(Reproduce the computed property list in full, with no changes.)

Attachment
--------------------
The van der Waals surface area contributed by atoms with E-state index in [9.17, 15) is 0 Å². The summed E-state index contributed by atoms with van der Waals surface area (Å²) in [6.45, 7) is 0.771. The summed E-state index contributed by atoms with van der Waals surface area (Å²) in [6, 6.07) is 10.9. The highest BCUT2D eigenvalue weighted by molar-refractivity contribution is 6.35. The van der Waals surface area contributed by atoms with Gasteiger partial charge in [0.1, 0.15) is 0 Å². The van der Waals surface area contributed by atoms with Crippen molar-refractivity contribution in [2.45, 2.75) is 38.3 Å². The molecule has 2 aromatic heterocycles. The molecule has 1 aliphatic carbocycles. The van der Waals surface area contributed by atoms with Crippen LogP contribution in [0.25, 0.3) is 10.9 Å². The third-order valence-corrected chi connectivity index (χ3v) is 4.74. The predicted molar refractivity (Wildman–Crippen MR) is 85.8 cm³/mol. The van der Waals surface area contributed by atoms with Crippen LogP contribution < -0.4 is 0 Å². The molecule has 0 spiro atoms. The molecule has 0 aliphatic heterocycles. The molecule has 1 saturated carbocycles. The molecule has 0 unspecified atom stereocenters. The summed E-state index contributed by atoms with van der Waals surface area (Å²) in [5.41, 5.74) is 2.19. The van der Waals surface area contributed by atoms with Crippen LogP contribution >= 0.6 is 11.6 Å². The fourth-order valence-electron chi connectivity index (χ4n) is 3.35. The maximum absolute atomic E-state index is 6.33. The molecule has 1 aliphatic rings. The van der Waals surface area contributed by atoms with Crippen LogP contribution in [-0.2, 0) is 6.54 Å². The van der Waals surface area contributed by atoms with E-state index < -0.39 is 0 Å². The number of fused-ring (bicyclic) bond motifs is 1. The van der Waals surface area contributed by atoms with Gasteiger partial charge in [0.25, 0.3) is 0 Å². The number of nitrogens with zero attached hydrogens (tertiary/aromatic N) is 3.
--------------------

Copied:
The van der Waals surface area contributed by atoms with E-state index in [9.17, 15) is 0 Å². The summed E-state index contributed by atoms with van der Waals surface area (Å²) in [6.45, 7) is 0.771. The summed E-state index contributed by atoms with van der Waals surface area (Å²) in [6, 6.07) is 10.9. The highest BCUT2D eigenvalue weighted by molar-refractivity contribution is 6.35. The van der Waals surface area contributed by atoms with Gasteiger partial charge in [0.1, 0.15) is 0 Å². The van der Waals surface area contributed by atoms with Crippen molar-refractivity contribution in [2.45, 2.75) is 38.3 Å². The molecule has 2 aromatic heterocycles. The molecule has 1 aliphatic carbocycles. The van der Waals surface area contributed by atoms with Crippen LogP contribution in [0.25, 0.3) is 10.9 Å². The third-order valence-corrected chi connectivity index (χ3v) is 4.74. The predicted molar refractivity (Wildman–Crippen MR) is 85.8 cm³/mol. The van der Waals surface area contributed by atoms with Crippen LogP contribution < -0.4 is 0 Å². The molecule has 0 spiro atoms. The molecule has 0 aliphatic heterocycles. The molecule has 1 saturated carbocycles. The molecule has 0 unspecified atom stereocenters. The summed E-state index contributed by atoms with van der Waals surface area (Å²) in [5.41, 5.74) is 2.19. The van der Waals surface area contributed by atoms with Crippen LogP contribution >= 0.6 is 11.6 Å². The fourth-order valence-electron chi connectivity index (χ4n) is 3.35. The maximum absolute atomic E-state index is 6.33. The molecule has 1 aliphatic rings. The van der Waals surface area contributed by atoms with Crippen LogP contribution in [-0.2, 0) is 6.54 Å². The van der Waals surface area contributed by atoms with E-state index < -0.39 is 0 Å². The number of fused-ring (bicyclic) bond motifs is 1. The van der Waals surface area contributed by atoms with Gasteiger partial charge in [0.25, 0.3) is 0 Å². The number of nitrogens with zero attached hydrogens (tertiary/aromatic N) is 3.